When we talk about downsizing we generally refer to empty nesters, keen for a smaller home with less cleaning and more time for enjoying their new-found freedom. Now, the trend towards younger people downsizing has taken off in cities such as New York, London and Vancouver.
The concept makes sense when you consider the alarming rate of rising property prices, particularly in cities like Sydney where house prices are up by 12.2 per cent with the average home hovering at $760,000.
Could these pint-sized pads, also known as apodments, micro-digs, nano-suites and micro-lofts be the answer to urban affordability for people? People who find themselves priced out of the areas they’d prefer to call home could set up a tiny house in their dream location.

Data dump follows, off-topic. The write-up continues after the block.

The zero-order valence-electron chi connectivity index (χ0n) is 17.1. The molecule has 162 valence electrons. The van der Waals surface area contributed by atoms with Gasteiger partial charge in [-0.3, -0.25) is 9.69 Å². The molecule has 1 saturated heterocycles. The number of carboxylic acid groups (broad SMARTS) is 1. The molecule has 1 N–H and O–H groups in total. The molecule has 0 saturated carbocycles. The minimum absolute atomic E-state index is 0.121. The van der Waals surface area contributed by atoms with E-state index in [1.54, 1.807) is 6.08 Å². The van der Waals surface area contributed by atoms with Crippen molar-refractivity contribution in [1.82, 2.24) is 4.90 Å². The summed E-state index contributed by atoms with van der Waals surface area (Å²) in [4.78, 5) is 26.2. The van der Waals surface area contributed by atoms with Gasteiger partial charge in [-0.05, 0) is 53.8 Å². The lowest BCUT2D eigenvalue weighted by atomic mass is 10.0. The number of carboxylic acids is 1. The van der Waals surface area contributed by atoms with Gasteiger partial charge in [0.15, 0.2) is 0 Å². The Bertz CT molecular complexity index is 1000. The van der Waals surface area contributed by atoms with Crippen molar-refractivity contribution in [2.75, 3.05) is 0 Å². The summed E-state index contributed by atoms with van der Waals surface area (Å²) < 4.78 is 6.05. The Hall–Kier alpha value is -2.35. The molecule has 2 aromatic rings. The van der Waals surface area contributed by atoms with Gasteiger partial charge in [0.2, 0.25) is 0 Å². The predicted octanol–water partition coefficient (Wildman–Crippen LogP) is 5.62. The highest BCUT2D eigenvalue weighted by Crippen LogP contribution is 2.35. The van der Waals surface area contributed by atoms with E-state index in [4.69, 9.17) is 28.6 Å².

However, the developers sure aren’t marketing tiny homes in terms of affordability, preferring to use aspirational terms like luxury rentals.
David Wex, a partner at Urban Capital, the first developers of Toronto’s micro-condos, Smart House, said students and those who are tired of long commutes have shown great interest.
“Torontonians know what it means to have great stores, cafés and bars outside their door,” he said. “For those looking for a central location, [flats of] this type, design and price point is a great option.
The smaller living spaces are touted as making people happier as they provide the opportunity to live in great locations, be more energy efficient, deal with less cleaning and open people up to their neighbourhoods.
But this kind of micro-living doesn’t make everyone excited. The TV show Portlandia recently poked fun at tiny homes, with Carrie Brownstein and Fred Armisen showing off their “very, very efficient” home, followed by Brownstein complaining “I can feel your hot breath on me all the time.”